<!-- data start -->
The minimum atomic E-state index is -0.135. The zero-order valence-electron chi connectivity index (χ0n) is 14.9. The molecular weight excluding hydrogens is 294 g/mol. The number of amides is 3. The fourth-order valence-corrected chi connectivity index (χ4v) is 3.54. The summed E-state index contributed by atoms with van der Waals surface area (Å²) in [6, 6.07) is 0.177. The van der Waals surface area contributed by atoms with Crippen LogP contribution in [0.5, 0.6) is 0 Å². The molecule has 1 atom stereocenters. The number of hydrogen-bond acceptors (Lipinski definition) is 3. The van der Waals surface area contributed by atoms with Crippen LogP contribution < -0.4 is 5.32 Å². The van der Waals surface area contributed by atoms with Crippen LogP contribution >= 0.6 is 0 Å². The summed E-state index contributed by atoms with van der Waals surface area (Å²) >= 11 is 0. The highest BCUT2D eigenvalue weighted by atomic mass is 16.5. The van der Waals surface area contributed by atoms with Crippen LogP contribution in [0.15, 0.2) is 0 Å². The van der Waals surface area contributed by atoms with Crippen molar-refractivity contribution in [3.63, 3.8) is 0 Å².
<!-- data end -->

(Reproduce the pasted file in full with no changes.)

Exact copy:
The minimum atomic E-state index is -0.135. The zero-order valence-electron chi connectivity index (χ0n) is 14.9. The molecular weight excluding hydrogens is 294 g/mol. The number of amides is 3. The fourth-order valence-corrected chi connectivity index (χ4v) is 3.54. The summed E-state index contributed by atoms with van der Waals surface area (Å²) in [6, 6.07) is 0.177. The van der Waals surface area contributed by atoms with Crippen LogP contribution in [0.5, 0.6) is 0 Å². The molecule has 1 atom stereocenters. The number of hydrogen-bond acceptors (Lipinski definition) is 3. The van der Waals surface area contributed by atoms with Crippen LogP contribution < -0.4 is 5.32 Å². The van der Waals surface area contributed by atoms with Crippen LogP contribution >= 0.6 is 0 Å². The summed E-state index contributed by atoms with van der Waals surface area (Å²) >= 11 is 0. The highest BCUT2D eigenvalue weighted by atomic mass is 16.5. The van der Waals surface area contributed by atoms with Crippen LogP contribution in [0.15, 0.2) is 0 Å². The van der Waals surface area contributed by atoms with Crippen molar-refractivity contribution in [3.63, 3.8) is 0 Å².